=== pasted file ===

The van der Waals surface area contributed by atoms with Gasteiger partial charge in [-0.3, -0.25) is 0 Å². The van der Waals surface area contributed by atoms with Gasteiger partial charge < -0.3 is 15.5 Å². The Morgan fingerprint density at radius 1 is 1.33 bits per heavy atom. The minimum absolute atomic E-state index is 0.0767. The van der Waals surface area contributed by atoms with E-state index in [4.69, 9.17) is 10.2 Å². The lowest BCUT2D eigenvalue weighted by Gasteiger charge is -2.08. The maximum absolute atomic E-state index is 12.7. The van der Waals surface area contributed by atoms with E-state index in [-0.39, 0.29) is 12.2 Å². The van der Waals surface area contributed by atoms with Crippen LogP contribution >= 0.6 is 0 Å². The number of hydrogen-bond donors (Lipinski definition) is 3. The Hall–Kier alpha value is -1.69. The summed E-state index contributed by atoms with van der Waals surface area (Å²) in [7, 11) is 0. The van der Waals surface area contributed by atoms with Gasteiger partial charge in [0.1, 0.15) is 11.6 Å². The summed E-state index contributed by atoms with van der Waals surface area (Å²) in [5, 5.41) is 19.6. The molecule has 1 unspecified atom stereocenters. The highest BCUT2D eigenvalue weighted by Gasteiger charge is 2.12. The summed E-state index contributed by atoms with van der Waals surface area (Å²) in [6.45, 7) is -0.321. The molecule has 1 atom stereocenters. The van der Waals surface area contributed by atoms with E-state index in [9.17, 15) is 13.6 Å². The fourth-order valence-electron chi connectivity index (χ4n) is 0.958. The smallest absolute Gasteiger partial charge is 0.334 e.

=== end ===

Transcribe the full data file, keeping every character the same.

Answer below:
The van der Waals surface area contributed by atoms with Gasteiger partial charge in [-0.3, -0.25) is 0 Å². The van der Waals surface area contributed by atoms with Gasteiger partial charge < -0.3 is 15.5 Å². The Morgan fingerprint density at radius 1 is 1.33 bits per heavy atom. The minimum absolute atomic E-state index is 0.0767. The van der Waals surface area contributed by atoms with E-state index in [4.69, 9.17) is 10.2 Å². The lowest BCUT2D eigenvalue weighted by Gasteiger charge is -2.08. The maximum absolute atomic E-state index is 12.7. The van der Waals surface area contributed by atoms with E-state index in [-0.39, 0.29) is 12.2 Å². The van der Waals surface area contributed by atoms with Crippen LogP contribution >= 0.6 is 0 Å². The number of hydrogen-bond donors (Lipinski definition) is 3. The Hall–Kier alpha value is -1.69. The summed E-state index contributed by atoms with van der Waals surface area (Å²) in [7, 11) is 0. The van der Waals surface area contributed by atoms with Gasteiger partial charge in [0.1, 0.15) is 11.6 Å². The summed E-state index contributed by atoms with van der Waals surface area (Å²) in [5, 5.41) is 19.6. The molecule has 1 unspecified atom stereocenters. The highest BCUT2D eigenvalue weighted by Gasteiger charge is 2.12. The summed E-state index contributed by atoms with van der Waals surface area (Å²) in [6.45, 7) is -0.321. The molecule has 1 atom stereocenters. The van der Waals surface area contributed by atoms with E-state index in [9.17, 15) is 13.6 Å². The fourth-order valence-electron chi connectivity index (χ4n) is 0.958. The smallest absolute Gasteiger partial charge is 0.334 e.